AngeBlog by Basil Peters

Startup Financing - The Friends and Family Round- Avoiding the Pitfalls

The Friends and Family financings are always the easiest to execute, and provide the most important first layer of startup financing. Friends and Family rounds usually raise $25,000 to $150,000 in total – the amount depends a lot on who your friends and family are.

The only problem is that most people who invest in Friends and Family financings usually shouldn’t.

Professional investors agree that startup financings are the most challenging. At the startup phase, companies don’t usually have financial statements or even complete corporate structures. There is often no way to accurately determine the state of the intellectual property, fair valuation or reasonable terms. Most startups just can’t afford to pay good lawyers to properly structure the corporation, prepare the investment contract or even draft the subscription agreement.

Even worse, the younger the company, the more likely it is to fail. Even after the VC rounds about 60% of the companies fail after receiving financing. At the startup financing phase the failure rate is over 90%.

So this is the most difficult time for our unsophisticated friends and family members to be making an investment decision - and odds are they will end up with a tax loss.

So why are they investing? Because they trust at least one of the entrepreneurs. That’s one of the reasons Friends and Family investment is also often called “love money”.

Entrepreneurs should remember they will be sitting around the dinner table with their friends and family for a long time – possibly for the rest of their lives. This entire process is fraught with risk and potentially grievous relationship consequences.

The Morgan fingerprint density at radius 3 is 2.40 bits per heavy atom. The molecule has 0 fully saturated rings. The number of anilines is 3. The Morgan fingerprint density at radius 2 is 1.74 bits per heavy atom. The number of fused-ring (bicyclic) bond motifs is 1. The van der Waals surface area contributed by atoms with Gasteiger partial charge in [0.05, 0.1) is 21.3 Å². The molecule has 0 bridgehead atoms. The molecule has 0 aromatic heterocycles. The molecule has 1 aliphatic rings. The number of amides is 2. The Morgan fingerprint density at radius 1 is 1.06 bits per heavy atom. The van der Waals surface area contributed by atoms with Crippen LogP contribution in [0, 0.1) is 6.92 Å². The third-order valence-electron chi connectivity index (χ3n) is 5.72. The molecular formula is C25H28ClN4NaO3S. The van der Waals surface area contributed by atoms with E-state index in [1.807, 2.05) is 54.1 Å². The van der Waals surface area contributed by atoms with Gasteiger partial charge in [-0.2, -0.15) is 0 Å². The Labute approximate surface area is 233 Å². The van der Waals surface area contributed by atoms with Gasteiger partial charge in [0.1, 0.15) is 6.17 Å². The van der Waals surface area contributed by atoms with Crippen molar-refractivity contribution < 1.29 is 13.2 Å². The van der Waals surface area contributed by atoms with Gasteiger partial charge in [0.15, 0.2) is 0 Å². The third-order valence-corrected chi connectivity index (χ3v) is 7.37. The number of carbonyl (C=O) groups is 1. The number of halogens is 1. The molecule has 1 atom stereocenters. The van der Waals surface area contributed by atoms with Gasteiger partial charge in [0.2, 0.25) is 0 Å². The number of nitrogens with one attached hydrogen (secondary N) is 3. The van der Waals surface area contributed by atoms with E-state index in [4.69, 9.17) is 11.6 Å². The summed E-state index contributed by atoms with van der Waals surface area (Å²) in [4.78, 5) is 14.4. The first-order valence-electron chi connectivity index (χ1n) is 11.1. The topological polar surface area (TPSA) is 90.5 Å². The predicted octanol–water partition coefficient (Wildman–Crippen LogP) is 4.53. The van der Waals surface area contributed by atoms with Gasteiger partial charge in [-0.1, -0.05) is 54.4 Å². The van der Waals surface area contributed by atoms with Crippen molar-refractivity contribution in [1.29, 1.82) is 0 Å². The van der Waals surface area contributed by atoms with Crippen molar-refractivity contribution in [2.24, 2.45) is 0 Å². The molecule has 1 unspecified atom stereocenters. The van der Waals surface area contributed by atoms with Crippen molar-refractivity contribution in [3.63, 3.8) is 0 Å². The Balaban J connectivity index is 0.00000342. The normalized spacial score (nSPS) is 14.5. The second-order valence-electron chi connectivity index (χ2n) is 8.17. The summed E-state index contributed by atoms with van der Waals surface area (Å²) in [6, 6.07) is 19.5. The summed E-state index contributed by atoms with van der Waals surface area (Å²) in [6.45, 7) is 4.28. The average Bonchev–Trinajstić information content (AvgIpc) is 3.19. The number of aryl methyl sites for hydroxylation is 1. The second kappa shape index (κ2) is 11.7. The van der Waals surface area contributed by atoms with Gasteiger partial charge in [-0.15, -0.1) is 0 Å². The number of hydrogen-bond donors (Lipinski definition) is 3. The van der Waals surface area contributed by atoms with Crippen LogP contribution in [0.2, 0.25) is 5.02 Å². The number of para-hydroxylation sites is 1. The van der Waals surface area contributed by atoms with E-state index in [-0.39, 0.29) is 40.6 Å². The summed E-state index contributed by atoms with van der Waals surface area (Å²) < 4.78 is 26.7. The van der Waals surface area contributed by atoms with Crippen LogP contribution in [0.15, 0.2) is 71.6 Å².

So why do the entrepreneurs do this? Because they believe. And they really need this early capital. And nobody else is likely to invest at these very early stages.

Unfortunately, I often see F&F financings that have gone horribly wrong. In every case I can think of, both the entrepreneurs and investors were well intentioned, but nobody involved with the financing had the experience and knowledge to properly incorporate all of of the essential elements needed for a successful transaction.

What can entrepreneurs do to make sure they are treating their friends and family fairly and also ensure the highest probability of a positive outcome?

The most important elements in avoiding Friends and Family pitfalls are:

Each element must be built into the structure of the company and the very first financing agreement.

Fairness encompasses structuring elements including valuation and terms. Alignment includes vesting, founder compensation and the type of shares. Governance includes a capable, engaged, properly aligned and motivated board.